Monthly Archives: November 2017

MS and Stem Cell Particles

A picture of me.

Bill Walker                                                                   

This is a reprint from a recent study:

Dr. Metcalfe, who is based at Cambridge University in England, is currently looking for funding to further develop her theory that using a stem cell particle called a LIF would switch off the body’s auto-immune cells and help repair the brain.

In addition to being able to switch off the body’s autoimmune response, LIF also protects the brain and spinal cord — the areas affected by multiple sclerosis — and aids in repairing tissue, including brain tissue.

The research has not been smooth sailing. Metcalfe has found that LIF cannot survive outside the cell for more than 20 minutes before being broken down by the body, making it difficult to use as a therapy. However, she has found that nanoparticles could be the answer to the problem, as they can be used to help deliver the LIF therapy. By using antibodies with the nanoparticles, the therapy can be directed to certain areas of the brain — helping to repair damage caused by multiple sclerosis.

Metcalfe is now looking for research funding and hopes that one of the big pharmaceutical companies will step in. She hopes to begin clinical trials of the therapy by 2020.

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MS and Gut Bacteria

A picture of me.

Bill Walker

This is a reprint from a recent study.

A study has found that microbes in your gut may influence the progression of multiple sclerosis (MS). It could be a key step towards specific treatment, and help solve what causes MS.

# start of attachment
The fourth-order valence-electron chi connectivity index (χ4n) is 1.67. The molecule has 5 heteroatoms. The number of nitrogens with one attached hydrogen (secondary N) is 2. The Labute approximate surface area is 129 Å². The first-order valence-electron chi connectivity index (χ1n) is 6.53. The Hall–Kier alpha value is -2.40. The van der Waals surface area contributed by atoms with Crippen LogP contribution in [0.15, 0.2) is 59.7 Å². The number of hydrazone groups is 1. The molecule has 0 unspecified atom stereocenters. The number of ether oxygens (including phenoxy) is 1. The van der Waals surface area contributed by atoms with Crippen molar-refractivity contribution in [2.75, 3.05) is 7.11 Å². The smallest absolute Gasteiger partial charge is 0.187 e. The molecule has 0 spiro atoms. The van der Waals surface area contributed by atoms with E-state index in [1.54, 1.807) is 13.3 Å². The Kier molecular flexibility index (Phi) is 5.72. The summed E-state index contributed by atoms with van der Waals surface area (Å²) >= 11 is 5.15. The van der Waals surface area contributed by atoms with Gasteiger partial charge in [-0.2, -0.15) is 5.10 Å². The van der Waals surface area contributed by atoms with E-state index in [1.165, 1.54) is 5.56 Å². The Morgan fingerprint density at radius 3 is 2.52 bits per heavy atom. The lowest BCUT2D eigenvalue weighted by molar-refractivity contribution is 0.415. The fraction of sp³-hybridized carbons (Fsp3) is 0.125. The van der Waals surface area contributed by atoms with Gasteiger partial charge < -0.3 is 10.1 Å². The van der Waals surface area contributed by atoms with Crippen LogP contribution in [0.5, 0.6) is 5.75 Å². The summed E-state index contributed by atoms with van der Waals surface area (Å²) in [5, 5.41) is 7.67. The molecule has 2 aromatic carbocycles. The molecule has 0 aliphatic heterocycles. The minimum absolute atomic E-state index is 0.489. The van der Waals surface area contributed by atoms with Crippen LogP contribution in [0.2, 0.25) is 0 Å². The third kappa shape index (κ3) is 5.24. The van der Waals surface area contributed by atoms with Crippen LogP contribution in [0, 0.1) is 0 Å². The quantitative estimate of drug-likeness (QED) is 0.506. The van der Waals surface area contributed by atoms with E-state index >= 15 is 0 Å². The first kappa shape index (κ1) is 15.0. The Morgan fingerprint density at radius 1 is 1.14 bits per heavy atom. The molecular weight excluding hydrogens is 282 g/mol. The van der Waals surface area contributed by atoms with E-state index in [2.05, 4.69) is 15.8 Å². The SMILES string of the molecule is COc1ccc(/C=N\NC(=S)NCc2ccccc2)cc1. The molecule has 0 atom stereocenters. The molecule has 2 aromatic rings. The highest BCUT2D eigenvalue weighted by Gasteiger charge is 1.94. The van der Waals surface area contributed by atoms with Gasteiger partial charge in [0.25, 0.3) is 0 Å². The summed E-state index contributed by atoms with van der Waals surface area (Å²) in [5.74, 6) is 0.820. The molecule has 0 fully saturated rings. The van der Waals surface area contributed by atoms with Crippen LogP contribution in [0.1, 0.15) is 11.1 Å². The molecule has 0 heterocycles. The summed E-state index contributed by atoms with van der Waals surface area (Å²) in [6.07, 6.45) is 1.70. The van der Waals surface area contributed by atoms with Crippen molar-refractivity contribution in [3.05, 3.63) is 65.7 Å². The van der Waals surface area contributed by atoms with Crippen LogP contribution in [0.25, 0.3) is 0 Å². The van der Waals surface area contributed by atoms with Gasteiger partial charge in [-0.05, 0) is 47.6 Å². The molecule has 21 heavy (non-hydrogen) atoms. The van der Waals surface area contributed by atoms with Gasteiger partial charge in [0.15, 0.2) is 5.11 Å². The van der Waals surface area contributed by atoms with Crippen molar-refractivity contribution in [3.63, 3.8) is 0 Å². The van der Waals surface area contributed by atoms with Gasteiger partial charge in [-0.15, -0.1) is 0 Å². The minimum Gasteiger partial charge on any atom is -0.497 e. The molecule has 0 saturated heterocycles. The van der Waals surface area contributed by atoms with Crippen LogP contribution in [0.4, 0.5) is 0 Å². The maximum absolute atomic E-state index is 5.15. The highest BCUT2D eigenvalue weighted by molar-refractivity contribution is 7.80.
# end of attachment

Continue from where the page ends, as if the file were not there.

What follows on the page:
Published in the Proceedings of the National Academy of Sciences, two different teams conducted separate research and made the same findings. One was from the University of California, San Francisco, and the other from the Max Planck Institute in Germany.

The first team investigated the gut microbiomes of 71 MS patients and 71 control subjects. They identified specific species of bacteria that were more common in the former than the latter. Next, they exposed these bacteria to human immune cells, and found that two species triggered cells to become pro-inflammatory. One found at lower levels triggered immune responses.

In tests on mice, they found that these bacteria had a similar effect. Replacing mice microbiomes with those from an MS patient caused the mice to lose immune-regulatory cells and develop neurodegeneration, a pathway to MS.

The second study came to a similar conclusion, finding that microbiome transplants could increase symptoms in mice.

“Two different groups, using two separate cohorts of patients and controls, and two distinct mouse models of the disease, saw very similar results,” Egle Cekanaviciute said in a statement, who was involved in both studies. “This is very promising evidence that we’re on the right track.”

MS affects about 2.5 million people across the globe, and is known as an autoimmune neurodegenerative disorder. It can lead to loss of vision, weakness, and even paralysis. It’s caused by the immune system attacking the insulation around nerve cells, called myelin, but scientists have been at a loss to explain why this occurs.

These latest studies could provide an answer. While the microbiome probably isn’t the only trigger, it could play a role. This could lead to some new treatments in the future to help tackle MS.

“The microbiome is very malleable,” said Sergio Baranzini, also involved in both studies. “You could relatively easily change it in an adult who has MS or is susceptible – something you cannot do with their genetics. This is not a magical approach, but it is hopeful.”